Even though the above examinations of current changes in Europe in the area of higher education, research and innovation policy can be accused of not paying enough attention to cases that can be said to break with the general picture, the trends identified are still quite clear. Less clear are the effects and implications these trends may have on the university. Previous studies addressing the changes facing universities globally have ended up with different conclusions. While Slaughter and Rhoades (2004), for example, suggest that commercialisation and commodification in a more radical way will change both the normative and organisational foundations of the university, Clark (2004) and Greenberg (2007) argue that traditional intrinsic characteristics of the university may survive even the most radical waves of reform and change, although further transformations of the university are inevitable.

However, it can be questioned to what extent university changes will be coherent and unidirectional when the external pressure for change seems multifaceted and diverse. Hence, although education, research and innovation jointly are seen as vital in the creation of a “Europe of Knowledge” (Commission 2005), one could argue that new tensions and contestations may arise as policies in these areas are further developed. One can find several examples illustrating this.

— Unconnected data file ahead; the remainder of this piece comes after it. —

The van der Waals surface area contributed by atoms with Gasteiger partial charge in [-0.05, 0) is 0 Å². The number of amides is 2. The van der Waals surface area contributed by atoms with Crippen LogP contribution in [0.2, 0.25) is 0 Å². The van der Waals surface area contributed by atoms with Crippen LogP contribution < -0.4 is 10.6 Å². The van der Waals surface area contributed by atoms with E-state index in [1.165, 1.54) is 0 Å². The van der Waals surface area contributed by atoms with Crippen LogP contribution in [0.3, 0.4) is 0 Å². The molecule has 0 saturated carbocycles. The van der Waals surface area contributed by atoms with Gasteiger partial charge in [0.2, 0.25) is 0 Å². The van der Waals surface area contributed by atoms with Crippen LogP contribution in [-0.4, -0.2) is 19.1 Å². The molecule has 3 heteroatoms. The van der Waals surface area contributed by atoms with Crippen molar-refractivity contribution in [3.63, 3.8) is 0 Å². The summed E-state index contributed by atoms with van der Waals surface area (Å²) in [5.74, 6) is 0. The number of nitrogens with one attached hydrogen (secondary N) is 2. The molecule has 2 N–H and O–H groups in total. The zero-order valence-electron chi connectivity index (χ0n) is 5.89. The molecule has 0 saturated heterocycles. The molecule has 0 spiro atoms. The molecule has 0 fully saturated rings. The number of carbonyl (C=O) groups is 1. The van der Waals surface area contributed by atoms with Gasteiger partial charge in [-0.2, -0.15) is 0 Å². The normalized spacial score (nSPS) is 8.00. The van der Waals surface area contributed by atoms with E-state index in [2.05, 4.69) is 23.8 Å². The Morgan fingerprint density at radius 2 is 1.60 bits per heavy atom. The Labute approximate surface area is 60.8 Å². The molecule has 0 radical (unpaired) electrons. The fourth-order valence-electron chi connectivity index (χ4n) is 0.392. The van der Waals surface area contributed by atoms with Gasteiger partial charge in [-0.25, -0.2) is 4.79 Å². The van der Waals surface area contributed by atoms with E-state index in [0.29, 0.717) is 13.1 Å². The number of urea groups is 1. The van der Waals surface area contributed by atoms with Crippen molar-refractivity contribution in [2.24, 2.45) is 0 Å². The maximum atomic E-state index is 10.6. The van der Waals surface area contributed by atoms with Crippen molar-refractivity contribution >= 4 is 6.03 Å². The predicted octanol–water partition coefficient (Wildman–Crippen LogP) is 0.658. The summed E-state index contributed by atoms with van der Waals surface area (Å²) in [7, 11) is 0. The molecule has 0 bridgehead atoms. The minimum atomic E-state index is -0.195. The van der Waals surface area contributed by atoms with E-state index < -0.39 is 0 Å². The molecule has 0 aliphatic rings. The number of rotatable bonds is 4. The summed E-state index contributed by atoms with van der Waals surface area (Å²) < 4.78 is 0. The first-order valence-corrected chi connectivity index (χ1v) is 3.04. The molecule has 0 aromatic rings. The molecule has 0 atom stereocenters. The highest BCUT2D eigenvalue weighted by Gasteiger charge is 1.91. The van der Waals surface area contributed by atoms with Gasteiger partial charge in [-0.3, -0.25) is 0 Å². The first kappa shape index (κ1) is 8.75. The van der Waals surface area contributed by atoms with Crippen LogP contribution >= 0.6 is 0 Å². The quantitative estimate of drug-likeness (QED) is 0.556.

First, there might be new emerging tensions in the links between education and innovation. Not least could one argue that the increasingly strong pressure for external control over academic programme development, as visualised through the establishment of new national and supranational accreditation schemes, stands in contrast to the political ambitions concerning renewal and creativity so emphasised within the area of innovation. Since accreditations, standards, guidelines and meta-control schemes all have a strong focus on established academic standards and “institutionalised knowledge” (Stensaker and Harvey 2006), two logics seems to collide in this. A possible implication could be that knowledge transfer and use are slowed down as innovations are de-coupled from practical and educational application.